Republican Senator Rand Paul of Kentucky was slammed after defending Russian President Vladimir Putin's invasion of Ukraine during a Senate Foreign Relations Committee hearing, saying Putin's invasion was justified because Ukraine was once "part of the Soviet Union."
Paul issued the remarks with Secretary of State Antony Blinken in attendance, arguing President Joe Biden provoked Putin into ordering the invasion because he supported Ukrainian President Volodymyr Zelenskyy's calls for Ukraine to join the North Atlantic Treaty Organization (NATO).
Blinken, who'd appeared at the hearing to convince lawmakers to approve the Biden administration's State Department budget, strongly disagreed with Paul's assessment, stressing even countries that were once in the Soviet Union's orbit have "the fundamental right... to decide their own future."
You can watch their exchange in the video below.
Blinken had countered Paul's argument that American soldiers would "be fighting in Ukraine" if Ukraine joined NATO, pointing out that countries Russia had attacked in the past, a list that includes Georgia and Moldova, "were not part of NATO."
But when Blinken noted that Russia "has not attacked NATO countries for probably very good reasons," referring to the complete agreement between NATO allies that an attack against one member is an attack against all, Paul issued the following response:
"“You could also argue that the countries they’ve attacked were part of Russia... or were part of the Soviet Union."
When Blinken replied that the fact that these countries were once part of the Soviet Union does not "give Russia the right to attack them," Paul denied that he was attempting to justify Russia's invasion, though he went on to say, incorrectly, that Ukraine and Georgia “were part of the Soviet Union since the 1920s.”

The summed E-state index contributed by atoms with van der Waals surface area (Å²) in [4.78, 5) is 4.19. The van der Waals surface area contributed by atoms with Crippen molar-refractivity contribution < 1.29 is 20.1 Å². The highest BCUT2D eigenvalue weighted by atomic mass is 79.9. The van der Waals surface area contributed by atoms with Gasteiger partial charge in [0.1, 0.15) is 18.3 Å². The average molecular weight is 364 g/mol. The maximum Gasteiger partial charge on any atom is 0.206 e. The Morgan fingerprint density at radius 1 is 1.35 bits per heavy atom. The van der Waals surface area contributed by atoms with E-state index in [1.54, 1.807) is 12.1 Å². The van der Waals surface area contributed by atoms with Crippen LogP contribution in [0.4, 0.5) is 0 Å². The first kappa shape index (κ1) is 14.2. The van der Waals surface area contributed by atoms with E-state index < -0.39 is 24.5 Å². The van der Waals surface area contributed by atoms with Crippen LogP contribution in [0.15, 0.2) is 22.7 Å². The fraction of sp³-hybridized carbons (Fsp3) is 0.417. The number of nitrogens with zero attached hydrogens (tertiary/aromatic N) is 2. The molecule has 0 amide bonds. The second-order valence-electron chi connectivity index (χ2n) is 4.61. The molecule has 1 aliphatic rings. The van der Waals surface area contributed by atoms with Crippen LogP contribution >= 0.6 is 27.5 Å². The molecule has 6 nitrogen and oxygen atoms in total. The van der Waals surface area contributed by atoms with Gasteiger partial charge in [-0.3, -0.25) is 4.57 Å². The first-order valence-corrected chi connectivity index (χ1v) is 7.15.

But the damage was done.
Video of the exchange quickly circulated across social media, exposing Paul to heavy criticism from those who skewered his logic and accused him of regurgitating Kremlin propaganda.
Paul's statements were especially egregious given that in the weeks before the invasion, Russia had issued several security demands the United States and its allies rejected.
Putin aims to curtail the enlargement of NATO, seeking to bar Ukraine from joining the alliance in a bid to assert Russia’s influence over its neighbors, aspirations that gained further prominence after Putin seized the Crimean Penninsula in 2014.
Although Ukraine is not yet a member of NATO, it is partnered with the military alliance. This development angered Putin, who views Ukraine not as an independent nation but as land lost as a result of the end of the Cold War, which resulted in the Soviet Union's collapse and diminished Russia's superpower status.
Putin had left world leaders guessing as to whether or not he actually wanted to proceed with an invasion though he clearly wants NATO to curb military exercises in Ukraine and in other former Soviet satellite states, demands that resulted in a diplomatic stalemate.